You CAN Afford Great Catalogue Creative!
As every retailer is fast becoming a Direct Marketer (because customers respond best to a personalised experience) I've found it's worthwhile re-looking at some basic Direct Marketing rules. Doing so can free up funds that will have a compound effect, not just a simple saving going to the bottom line...

I know that most marketers smell a snow job when an agency talks about "investing in creative" but I've often thought that good creative can be the cheapest part of any marketing.
Or at least the best way to drive the total return on investment.

This is particularly so in catalogue marketing.

But as I learned a long time ago, you don't start with creative.
When the vast majority of many catalogue budgets is spent on print and distribution, why wouldn't you want to ensure the customer actually takes action when they receive it?

But as I learned a long time ago in my early days of Direct Marketing (which forms many of the roots of retail catalogue marketing), you don't start with creative.

You start with your list. Or, in the case of letterbox distributed catalogues, your distribution areas. Unless you are going to the right people - customers or potential customers - whatever you send them will be irrelevant.

An efficient distribution strategy will also drive an efficient print program so you stand to make savings in two areas.

The next cab off the rank is the offer. Whether you are looking at a single product or a catalogue of products, it's vital that the merchandising strategy, complete with pricing and any value-added "goodies," is appropriate to your target market.
I recently had a spirited discussion at work with a couple of colleagues who argued that these first two steps were a "given," that they were so basic no-one would ignore them. I maintain both of them can be overlooked in the haste to get something down that can be shown to a client.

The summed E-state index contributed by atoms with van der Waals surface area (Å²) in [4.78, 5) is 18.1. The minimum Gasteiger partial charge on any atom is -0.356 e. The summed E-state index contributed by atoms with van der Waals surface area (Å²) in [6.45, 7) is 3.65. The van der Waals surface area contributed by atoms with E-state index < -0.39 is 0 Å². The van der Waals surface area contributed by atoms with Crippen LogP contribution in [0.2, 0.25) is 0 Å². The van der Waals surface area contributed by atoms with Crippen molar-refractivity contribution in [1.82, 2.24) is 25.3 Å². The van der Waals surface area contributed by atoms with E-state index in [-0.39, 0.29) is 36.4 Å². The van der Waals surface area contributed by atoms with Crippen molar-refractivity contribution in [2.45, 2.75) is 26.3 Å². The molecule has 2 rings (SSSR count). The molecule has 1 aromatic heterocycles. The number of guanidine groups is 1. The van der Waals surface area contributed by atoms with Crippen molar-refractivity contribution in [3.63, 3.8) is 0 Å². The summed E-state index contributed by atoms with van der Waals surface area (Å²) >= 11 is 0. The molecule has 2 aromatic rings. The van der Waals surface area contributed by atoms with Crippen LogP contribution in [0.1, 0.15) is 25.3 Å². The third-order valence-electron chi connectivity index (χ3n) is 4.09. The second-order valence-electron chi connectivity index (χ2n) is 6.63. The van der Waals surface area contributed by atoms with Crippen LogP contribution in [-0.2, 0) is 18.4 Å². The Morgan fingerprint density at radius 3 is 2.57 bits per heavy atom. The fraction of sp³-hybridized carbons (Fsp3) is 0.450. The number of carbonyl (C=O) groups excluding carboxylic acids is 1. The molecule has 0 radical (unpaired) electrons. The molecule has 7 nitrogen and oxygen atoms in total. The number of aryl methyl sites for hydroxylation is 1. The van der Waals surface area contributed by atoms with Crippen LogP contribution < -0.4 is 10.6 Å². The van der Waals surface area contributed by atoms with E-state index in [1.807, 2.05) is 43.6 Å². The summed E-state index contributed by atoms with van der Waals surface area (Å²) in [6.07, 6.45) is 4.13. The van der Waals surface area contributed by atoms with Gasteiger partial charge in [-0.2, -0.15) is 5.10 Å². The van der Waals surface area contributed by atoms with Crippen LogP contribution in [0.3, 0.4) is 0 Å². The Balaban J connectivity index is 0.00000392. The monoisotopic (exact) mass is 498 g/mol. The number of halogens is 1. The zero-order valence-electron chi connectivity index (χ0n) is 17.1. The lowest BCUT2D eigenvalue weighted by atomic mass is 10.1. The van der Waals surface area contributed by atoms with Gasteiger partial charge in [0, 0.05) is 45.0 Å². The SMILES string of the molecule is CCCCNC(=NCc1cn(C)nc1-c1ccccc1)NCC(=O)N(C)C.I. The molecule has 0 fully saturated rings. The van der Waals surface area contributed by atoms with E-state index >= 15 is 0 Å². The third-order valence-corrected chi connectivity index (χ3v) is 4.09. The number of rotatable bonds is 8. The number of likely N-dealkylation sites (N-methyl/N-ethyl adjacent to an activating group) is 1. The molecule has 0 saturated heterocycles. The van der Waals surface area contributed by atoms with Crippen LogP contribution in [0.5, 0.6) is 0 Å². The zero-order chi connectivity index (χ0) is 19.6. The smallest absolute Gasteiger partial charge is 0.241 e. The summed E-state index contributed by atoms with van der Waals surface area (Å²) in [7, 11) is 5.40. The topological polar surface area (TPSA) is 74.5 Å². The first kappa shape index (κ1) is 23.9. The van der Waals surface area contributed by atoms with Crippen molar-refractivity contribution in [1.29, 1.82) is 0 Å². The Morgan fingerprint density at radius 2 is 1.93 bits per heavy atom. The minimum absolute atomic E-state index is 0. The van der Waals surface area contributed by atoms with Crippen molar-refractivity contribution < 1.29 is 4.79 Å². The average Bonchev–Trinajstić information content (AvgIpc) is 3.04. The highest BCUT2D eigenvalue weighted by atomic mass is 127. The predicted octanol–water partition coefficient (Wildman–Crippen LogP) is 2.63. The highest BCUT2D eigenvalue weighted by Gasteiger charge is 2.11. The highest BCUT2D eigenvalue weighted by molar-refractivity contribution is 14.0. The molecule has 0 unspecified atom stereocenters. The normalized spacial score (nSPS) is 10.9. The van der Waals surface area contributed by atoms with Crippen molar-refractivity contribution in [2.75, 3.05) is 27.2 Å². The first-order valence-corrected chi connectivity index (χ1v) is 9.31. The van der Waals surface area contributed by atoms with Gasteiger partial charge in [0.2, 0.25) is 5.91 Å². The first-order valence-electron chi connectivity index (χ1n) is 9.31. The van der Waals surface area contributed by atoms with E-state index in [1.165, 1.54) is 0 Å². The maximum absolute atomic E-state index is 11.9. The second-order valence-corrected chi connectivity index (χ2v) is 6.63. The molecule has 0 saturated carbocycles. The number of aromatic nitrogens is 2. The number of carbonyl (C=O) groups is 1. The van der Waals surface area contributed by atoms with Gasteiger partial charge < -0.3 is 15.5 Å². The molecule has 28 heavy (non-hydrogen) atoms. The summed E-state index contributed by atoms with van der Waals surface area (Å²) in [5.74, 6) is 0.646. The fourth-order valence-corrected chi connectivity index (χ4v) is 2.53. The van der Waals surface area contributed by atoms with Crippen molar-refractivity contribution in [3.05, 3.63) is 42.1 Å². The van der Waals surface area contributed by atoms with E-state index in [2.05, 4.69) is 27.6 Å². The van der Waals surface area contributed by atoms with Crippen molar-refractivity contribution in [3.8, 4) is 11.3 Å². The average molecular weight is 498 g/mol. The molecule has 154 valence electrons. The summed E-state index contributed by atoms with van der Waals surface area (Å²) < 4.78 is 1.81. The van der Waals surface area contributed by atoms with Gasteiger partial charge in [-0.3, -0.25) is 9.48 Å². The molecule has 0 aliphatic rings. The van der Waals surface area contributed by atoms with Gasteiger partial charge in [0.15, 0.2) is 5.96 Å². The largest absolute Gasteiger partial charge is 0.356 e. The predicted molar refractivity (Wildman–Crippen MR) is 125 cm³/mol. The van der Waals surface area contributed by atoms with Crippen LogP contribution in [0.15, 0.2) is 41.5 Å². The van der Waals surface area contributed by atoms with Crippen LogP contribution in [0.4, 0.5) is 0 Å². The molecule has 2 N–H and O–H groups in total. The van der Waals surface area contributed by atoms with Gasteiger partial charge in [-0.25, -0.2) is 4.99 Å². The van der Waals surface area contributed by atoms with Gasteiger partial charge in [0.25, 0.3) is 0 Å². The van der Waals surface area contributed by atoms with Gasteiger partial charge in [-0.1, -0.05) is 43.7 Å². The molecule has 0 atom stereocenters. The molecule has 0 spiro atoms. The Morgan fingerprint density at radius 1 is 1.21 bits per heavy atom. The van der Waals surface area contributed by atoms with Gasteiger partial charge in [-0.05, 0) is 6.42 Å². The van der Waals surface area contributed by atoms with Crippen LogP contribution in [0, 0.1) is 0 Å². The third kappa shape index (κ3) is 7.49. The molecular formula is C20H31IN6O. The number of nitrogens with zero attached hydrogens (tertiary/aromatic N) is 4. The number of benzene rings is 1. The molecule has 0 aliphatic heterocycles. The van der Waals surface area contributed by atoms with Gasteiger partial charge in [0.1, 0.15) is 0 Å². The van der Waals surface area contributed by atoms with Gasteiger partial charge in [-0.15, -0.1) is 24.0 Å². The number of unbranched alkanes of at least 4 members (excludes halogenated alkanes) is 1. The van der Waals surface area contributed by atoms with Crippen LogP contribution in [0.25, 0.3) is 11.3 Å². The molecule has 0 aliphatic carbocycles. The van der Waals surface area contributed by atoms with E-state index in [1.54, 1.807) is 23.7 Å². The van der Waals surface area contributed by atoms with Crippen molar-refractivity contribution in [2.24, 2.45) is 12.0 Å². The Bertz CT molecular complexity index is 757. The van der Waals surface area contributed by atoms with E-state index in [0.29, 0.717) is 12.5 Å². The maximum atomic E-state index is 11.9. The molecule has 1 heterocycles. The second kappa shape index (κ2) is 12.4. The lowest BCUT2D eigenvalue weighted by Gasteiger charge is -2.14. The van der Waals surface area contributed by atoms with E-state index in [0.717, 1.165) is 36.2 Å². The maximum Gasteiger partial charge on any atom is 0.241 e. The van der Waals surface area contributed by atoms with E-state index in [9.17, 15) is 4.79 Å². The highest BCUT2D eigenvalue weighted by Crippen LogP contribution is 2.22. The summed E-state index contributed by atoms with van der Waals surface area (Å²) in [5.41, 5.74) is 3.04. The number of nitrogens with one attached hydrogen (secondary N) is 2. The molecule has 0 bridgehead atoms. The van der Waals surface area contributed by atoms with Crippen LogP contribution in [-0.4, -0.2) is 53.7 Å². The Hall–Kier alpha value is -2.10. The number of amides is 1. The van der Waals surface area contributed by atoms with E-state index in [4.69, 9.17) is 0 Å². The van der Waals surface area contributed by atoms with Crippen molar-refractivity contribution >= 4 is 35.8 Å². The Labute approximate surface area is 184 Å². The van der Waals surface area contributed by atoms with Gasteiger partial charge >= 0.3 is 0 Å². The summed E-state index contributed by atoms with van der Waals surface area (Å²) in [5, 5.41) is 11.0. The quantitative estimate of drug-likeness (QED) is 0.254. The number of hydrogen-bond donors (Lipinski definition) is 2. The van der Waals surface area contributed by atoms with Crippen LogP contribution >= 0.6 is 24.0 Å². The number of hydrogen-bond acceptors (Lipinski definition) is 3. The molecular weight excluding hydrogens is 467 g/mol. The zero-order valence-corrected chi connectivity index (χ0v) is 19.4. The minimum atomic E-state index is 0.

(My "Marketing Profs" newsletter arrived yesterday with an article on effective email marketing. I take comfort that points one and two of seven addressed the first of mine above - clean the list and keep it clean. Even email marketers "get it.")

So, NOW you can get down to the creative.

I don't propose to discuss specific creative issues here. There are far too many different variables that it would be impossible to cover them all in one article.

Covers, key spreads, focal points, eye-flow, hero shot treatments, product copy, price lock-ups and editorial integration are the sorts of things we look at on a daily basis. Because catalogue-specific issues like these make a difference.

The right creative gets leveraged across the whole project.
The right creative gets leveraged across the whole project. If you are printing a couple of million 16 page catalogues, that's some leverage!

It's almost like putting a positive spin on the old saying "the tail wagging the dog."

And, you can probably pay for much, if not all, of this improved creative by addressing your print and distribution efficiencies.

That said, printers shouldn't be worried. The more cost-effective we can make catalogues as a medium, the more it'll be used. 

And, with distributed catalogue quantities in Australia up year-on-year (matching that of the US trend), it seems that Australian consumers still love this powerful consumer-marketing tool.

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